Last night the Mystery Writers of America announced the winners of the 2013 Edgar Allan Poe Awards.
And Publishers Weekly has the list of the Evangelical Christian Publishers Association 2013 Christian Book Award winners.
(Austin, TX. March 22, 2013)—The Story Circle Network (SCN) is pleased to announce that Monica Wood has been granted the Sarton Women’s Memoir Award for her book When We Were the Kennedys (Houghton Mifflin Harcourt, 2012). The book tells the story of Wood’s mill town childhood in Mexico, Maine, and her Catholic family’s struggles after the sudden death of her father in 1963. Her family’s overwhelming grief is tenderly, artfully woven into the whole nation’s grief for the death of President Kennedy, and with the healing that comes with the acceptance of loss. One of our judges wrote, “I absolutely loved this book, and loved every single moment of reading it. It was the best book I’ve read in years, and I read a lot of books!” And we agree.
The Women’s Memoir Award is named for May Sarton, distinguished American memoirist, poet, and novelist and is offered annually by the Story Circle Network, an international nonprofit association of women life-writers. For information about the 2013 award cycle, visit SCN’s website at storycircle.org/SartonMemoirAward.
SCN also sponsors the largest and longest-lived women’s book review site on the Internet; a program of online writing classes taught by and for women; an editorial service; and the bi-annual conference, “Stories From the Heart.” Membership in SCN is open to any woman who is interested in writing about her life experiences. For details: www.storycircle.org.
Among the contenders for the leading prize for fiction written by women is a bestselling thriller and a how-to-live-your-life memoir so divisive it had some reviewers wanting to throw it across the room. Also in the running are novels by literary heavyweights Hilary Mantel, Zadie Smith and Barbara Kingsolver.
They are all longlisted for what was the Orange prize until the phone company withdrew last year to concentrate on cinema sponsorship.
Read the long list of 20 books nominated for this year’s prize.
Here’s something to help us keep all those literary prizes straight.
The winners of the National Book Critics Circle (NBCC) Awards have been revealed. Ben Fountain won the fiction prize with Billy Lynn’s Long Halftime Walk and Andrew Solomon took nonfiction with Far From the Tree: Parents, Children, and the Search for Identity.
Leanne Shapton won the autobiography award for Swimming Studies and Robert A. Caro took biography with The Passage of Power: The Years of Lyndon Johnson. D. A. Powell won the poetry award for Useless Landscape, or A Guide for Boys. Marina Warner took the criticism prize for Stranger Magic: Charmed States and the Arabian Nights.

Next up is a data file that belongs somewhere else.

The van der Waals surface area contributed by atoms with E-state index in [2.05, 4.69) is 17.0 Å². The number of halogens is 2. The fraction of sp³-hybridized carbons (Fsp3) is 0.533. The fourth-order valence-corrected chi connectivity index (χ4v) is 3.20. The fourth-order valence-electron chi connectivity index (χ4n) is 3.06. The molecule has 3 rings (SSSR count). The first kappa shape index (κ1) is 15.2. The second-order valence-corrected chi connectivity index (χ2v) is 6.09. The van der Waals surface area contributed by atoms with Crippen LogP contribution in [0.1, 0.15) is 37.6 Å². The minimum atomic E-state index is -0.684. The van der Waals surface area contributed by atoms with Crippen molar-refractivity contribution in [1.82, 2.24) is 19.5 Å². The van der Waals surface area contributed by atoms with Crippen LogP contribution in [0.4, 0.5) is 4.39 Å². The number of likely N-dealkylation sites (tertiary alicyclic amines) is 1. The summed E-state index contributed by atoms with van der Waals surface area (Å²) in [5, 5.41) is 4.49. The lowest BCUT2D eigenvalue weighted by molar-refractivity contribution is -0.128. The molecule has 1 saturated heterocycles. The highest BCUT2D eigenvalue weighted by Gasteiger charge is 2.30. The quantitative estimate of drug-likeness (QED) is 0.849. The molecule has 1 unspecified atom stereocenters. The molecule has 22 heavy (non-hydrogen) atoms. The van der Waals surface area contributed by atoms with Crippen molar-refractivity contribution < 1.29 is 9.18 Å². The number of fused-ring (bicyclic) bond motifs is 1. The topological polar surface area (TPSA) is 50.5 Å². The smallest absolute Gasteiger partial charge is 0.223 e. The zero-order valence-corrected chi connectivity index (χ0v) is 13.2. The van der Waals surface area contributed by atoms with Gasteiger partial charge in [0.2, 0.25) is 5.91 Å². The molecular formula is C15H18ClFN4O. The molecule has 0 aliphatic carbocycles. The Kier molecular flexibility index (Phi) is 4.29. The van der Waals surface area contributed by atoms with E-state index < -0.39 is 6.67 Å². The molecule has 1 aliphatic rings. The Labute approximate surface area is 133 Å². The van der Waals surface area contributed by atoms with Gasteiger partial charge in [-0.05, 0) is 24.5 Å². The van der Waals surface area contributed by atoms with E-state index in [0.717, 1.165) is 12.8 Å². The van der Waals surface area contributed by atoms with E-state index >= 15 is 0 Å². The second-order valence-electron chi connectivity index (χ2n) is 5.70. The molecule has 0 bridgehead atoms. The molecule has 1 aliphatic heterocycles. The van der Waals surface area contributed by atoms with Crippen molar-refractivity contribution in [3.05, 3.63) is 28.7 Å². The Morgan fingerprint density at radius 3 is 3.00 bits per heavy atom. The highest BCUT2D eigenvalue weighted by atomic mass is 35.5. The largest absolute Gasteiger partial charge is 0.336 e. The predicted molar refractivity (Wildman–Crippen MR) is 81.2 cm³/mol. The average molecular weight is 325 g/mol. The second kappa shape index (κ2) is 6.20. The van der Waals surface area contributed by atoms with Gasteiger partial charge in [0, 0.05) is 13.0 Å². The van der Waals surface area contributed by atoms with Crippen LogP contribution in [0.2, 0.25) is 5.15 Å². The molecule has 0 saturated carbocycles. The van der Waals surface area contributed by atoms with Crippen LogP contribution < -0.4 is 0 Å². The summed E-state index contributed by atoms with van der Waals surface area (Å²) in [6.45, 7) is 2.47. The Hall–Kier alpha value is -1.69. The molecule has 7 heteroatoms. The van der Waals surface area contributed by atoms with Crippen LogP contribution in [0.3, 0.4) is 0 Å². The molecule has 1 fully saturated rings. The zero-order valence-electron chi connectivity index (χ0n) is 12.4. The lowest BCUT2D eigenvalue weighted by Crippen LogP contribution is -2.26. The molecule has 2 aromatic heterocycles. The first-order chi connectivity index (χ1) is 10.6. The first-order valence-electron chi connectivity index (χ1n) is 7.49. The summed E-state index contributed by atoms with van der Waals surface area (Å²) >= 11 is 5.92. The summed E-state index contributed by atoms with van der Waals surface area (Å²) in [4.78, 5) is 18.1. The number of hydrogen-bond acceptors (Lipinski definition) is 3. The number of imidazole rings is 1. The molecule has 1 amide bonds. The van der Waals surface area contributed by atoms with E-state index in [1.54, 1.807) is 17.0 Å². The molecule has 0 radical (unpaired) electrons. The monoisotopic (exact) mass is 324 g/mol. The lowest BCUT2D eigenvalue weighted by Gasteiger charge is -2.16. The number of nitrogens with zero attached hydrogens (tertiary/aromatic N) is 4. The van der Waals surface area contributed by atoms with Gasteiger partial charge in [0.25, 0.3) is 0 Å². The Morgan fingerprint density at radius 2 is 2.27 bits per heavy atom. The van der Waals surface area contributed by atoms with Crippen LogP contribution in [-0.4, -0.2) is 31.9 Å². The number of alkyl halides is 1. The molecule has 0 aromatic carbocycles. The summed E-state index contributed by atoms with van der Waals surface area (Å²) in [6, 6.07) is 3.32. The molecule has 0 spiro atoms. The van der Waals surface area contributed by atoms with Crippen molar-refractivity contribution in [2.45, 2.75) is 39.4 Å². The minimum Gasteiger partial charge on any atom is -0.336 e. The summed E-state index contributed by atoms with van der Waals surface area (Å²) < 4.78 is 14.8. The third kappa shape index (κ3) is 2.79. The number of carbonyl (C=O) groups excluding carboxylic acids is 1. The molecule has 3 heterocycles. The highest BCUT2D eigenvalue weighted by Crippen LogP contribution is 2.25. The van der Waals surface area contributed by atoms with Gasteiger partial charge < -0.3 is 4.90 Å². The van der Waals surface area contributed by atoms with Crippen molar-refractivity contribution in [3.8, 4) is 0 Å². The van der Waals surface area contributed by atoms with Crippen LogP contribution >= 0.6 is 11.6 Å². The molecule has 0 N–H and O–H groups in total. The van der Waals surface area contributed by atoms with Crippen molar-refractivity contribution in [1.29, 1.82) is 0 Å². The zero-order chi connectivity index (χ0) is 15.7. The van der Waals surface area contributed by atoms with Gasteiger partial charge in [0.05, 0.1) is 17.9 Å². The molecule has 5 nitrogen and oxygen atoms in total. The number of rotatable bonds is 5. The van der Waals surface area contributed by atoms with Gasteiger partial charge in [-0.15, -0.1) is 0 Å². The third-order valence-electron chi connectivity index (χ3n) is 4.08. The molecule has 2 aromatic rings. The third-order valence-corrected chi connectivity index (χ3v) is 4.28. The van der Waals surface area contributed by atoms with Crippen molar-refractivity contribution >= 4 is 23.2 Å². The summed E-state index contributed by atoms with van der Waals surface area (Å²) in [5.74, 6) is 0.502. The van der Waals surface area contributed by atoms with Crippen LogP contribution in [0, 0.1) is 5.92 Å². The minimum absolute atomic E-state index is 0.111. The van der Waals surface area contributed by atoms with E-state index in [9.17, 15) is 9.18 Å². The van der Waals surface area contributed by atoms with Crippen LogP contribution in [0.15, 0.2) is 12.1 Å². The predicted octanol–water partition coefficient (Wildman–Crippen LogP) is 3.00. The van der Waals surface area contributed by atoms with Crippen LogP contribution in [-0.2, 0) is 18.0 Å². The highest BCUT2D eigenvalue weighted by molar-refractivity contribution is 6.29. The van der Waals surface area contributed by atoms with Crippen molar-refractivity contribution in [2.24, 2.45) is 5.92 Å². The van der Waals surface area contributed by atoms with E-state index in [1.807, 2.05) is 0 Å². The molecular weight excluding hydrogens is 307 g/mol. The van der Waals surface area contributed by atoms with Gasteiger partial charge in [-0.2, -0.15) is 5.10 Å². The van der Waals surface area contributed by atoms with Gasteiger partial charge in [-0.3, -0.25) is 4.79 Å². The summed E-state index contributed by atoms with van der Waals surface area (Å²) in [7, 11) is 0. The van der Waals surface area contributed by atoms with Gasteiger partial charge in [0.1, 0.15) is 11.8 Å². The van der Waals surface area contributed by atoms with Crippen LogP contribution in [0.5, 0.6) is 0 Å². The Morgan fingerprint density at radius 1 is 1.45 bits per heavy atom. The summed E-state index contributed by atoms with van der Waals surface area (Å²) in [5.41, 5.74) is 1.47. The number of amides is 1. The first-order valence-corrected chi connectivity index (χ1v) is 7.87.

This post from GalleyCat includes links to free samples of all finalists for the awards.
Hilary Mantel’s Bring Up the Bodies has won another major literary award, taking home the Costa Book Award and its £30,000 prize. Late last year, the novel won the Booker Prize (as did the previous book in her series, Wolf Hall), making Bring Up the Bodies the only book to win the Booker and the Costa in the same year.
Katherine Applegate has won the 2013 Newbery Medal for The One and Only Ivan (Harper), a novel narrated by a silverback gorilla that lives in an ill-run roadside attraction with other performing animals; the book was edited by Anne Hoppe. Jon Klassen has won the 2013 Randolph Caldecott Medal for This Is Not My Hat (Candlewick), in which a small fish gleefully steals a hat belonging to a larger fish and tries to get away with it; it was edited by Liz Bicknell. And Nick Lake has won the 2013 Michael L. Printz Award for In Darkness (Bloomsbury), in which a 15-year-old boy is trapped in the rubble of a hospital following the 2010 earthquake in Haiti; it was edited by Sarah Odedina. The awards were announced this morning at the American Library Association’s midwinter conference in Seattle.
The 30 finalists in six categories for the 2012 National Book Critics Circle Awards have been announced. Winners will be announced on Thursday, February 28 at the New School’s Tishman Auditorium
There’s a certain joy that comes with reading a great literary takedown, the kind of mean but intelligent and precise review that eviscerates the pretensions and the sloppiness of a truly awful book.
Over in Britain, they think of a good pan as a kind of public service, and they award a prize for the best pan of the year. “The Hatchet Job of the Year,” it’s called, and it’s handed out by “The Omnivore,” a review-aggregating website.
Now in its second year, the prize is awarded to “the writer of the angriest, funniest, most trenchant book review of the past twelve months.”
Nominations are in for the U.K.’s Golden Hatchet Award for literary criticism.
This article even provides links to the nominated reviews, if you’d like to take a look at them for yourself.